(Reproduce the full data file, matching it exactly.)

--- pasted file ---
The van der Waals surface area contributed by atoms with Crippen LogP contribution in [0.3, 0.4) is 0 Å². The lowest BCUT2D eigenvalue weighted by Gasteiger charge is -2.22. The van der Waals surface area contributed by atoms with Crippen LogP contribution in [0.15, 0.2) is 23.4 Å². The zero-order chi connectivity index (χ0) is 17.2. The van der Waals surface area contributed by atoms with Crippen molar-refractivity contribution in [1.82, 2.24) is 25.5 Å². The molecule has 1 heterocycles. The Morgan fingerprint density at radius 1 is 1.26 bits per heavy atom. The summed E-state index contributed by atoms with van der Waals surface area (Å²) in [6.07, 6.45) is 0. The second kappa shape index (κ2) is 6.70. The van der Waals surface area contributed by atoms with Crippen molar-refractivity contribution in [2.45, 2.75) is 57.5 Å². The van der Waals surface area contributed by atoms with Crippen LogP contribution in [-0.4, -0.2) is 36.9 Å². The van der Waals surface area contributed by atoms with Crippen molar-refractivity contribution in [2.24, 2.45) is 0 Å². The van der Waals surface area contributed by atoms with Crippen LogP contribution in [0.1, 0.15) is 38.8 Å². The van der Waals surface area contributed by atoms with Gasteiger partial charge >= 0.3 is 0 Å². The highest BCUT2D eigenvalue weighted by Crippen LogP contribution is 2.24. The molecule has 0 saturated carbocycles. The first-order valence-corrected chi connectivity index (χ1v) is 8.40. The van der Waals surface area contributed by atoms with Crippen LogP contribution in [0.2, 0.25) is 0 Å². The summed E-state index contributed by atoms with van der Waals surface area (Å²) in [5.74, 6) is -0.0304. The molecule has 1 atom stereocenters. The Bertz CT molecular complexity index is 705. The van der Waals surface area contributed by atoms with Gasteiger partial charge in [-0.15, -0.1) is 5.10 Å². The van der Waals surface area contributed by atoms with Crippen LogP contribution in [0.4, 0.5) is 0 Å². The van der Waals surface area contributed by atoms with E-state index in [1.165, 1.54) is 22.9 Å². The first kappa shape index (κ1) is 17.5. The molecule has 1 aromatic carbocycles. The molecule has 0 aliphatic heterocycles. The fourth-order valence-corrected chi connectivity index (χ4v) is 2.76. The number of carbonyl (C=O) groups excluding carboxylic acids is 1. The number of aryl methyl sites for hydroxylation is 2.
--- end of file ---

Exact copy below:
The van der Waals surface area contributed by atoms with Crippen LogP contribution in [0.3, 0.4) is 0 Å². The lowest BCUT2D eigenvalue weighted by Gasteiger charge is -2.22. The van der Waals surface area contributed by atoms with Crippen LogP contribution in [0.15, 0.2) is 23.4 Å². The zero-order chi connectivity index (χ0) is 17.2. The van der Waals surface area contributed by atoms with Crippen molar-refractivity contribution in [1.82, 2.24) is 25.5 Å². The molecule has 1 heterocycles. The Morgan fingerprint density at radius 1 is 1.26 bits per heavy atom. The summed E-state index contributed by atoms with van der Waals surface area (Å²) in [6.07, 6.45) is 0. The second kappa shape index (κ2) is 6.70. The van der Waals surface area contributed by atoms with Crippen molar-refractivity contribution in [2.45, 2.75) is 57.5 Å². The van der Waals surface area contributed by atoms with Crippen LogP contribution in [-0.4, -0.2) is 36.9 Å². The van der Waals surface area contributed by atoms with Crippen molar-refractivity contribution in [2.24, 2.45) is 0 Å². The van der Waals surface area contributed by atoms with Crippen LogP contribution in [0.1, 0.15) is 38.8 Å². The van der Waals surface area contributed by atoms with Gasteiger partial charge >= 0.3 is 0 Å². The highest BCUT2D eigenvalue weighted by Crippen LogP contribution is 2.24. The molecule has 0 saturated carbocycles. The first-order valence-corrected chi connectivity index (χ1v) is 8.40. The van der Waals surface area contributed by atoms with Crippen LogP contribution in [0.2, 0.25) is 0 Å². The summed E-state index contributed by atoms with van der Waals surface area (Å²) in [5.74, 6) is -0.0304. The molecule has 1 atom stereocenters. The Bertz CT molecular complexity index is 705. The van der Waals surface area contributed by atoms with Gasteiger partial charge in [-0.15, -0.1) is 5.10 Å². The van der Waals surface area contributed by atoms with Crippen LogP contribution in [0.4, 0.5) is 0 Å². The van der Waals surface area contributed by atoms with E-state index in [1.165, 1.54) is 22.9 Å². The first kappa shape index (κ1) is 17.5. The molecule has 1 aromatic carbocycles. The molecule has 0 aliphatic heterocycles. The fourth-order valence-corrected chi connectivity index (χ4v) is 2.76. The number of carbonyl (C=O) groups excluding carboxylic acids is 1. The number of aryl methyl sites for hydroxylation is 2.